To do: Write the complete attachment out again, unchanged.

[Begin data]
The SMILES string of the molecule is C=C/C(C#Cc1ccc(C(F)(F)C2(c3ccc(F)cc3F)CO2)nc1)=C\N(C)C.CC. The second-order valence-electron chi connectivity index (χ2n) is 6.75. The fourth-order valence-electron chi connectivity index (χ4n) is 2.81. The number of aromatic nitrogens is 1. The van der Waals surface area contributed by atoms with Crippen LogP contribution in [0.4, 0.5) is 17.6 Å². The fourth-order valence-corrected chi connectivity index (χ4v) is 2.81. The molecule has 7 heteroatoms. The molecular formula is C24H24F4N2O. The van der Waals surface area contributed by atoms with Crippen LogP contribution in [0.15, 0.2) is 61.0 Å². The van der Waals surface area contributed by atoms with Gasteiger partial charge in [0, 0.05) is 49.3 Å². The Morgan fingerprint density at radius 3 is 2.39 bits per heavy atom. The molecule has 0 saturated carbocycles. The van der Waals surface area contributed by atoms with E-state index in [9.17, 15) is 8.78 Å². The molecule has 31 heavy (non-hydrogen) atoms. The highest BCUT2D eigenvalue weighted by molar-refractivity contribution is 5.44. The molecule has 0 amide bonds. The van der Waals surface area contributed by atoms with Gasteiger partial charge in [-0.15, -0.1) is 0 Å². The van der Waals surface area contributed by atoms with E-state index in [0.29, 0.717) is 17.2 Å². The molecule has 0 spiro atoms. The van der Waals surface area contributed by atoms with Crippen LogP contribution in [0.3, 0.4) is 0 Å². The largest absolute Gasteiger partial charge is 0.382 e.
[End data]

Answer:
The SMILES string of the molecule is C=C/C(C#Cc1ccc(C(F)(F)C2(c3ccc(F)cc3F)CO2)nc1)=C\N(C)C.CC. The second-order valence-electron chi connectivity index (χ2n) is 6.75. The fourth-order valence-electron chi connectivity index (χ4n) is 2.81. The number of aromatic nitrogens is 1. The van der Waals surface area contributed by atoms with Crippen LogP contribution in [0.4, 0.5) is 17.6 Å². The fourth-order valence-corrected chi connectivity index (χ4v) is 2.81. The molecule has 7 heteroatoms. The molecular formula is C24H24F4N2O. The van der Waals surface area contributed by atoms with Crippen LogP contribution in [0.15, 0.2) is 61.0 Å². The van der Waals surface area contributed by atoms with Gasteiger partial charge in [0, 0.05) is 49.3 Å². The Morgan fingerprint density at radius 3 is 2.39 bits per heavy atom. The molecule has 0 saturated carbocycles. The van der Waals surface area contributed by atoms with E-state index in [9.17, 15) is 8.78 Å². The molecule has 31 heavy (non-hydrogen) atoms. The highest BCUT2D eigenvalue weighted by molar-refractivity contribution is 5.44. The molecule has 0 amide bonds. The van der Waals surface area contributed by atoms with Gasteiger partial charge in [-0.15, -0.1) is 0 Å². The van der Waals surface area contributed by atoms with E-state index in [0.29, 0.717) is 17.2 Å². The molecule has 0 spiro atoms. The van der Waals surface area contributed by atoms with Crippen LogP contribution in [0.3, 0.4) is 0 Å². The largest absolute Gasteiger partial charge is 0.382 e.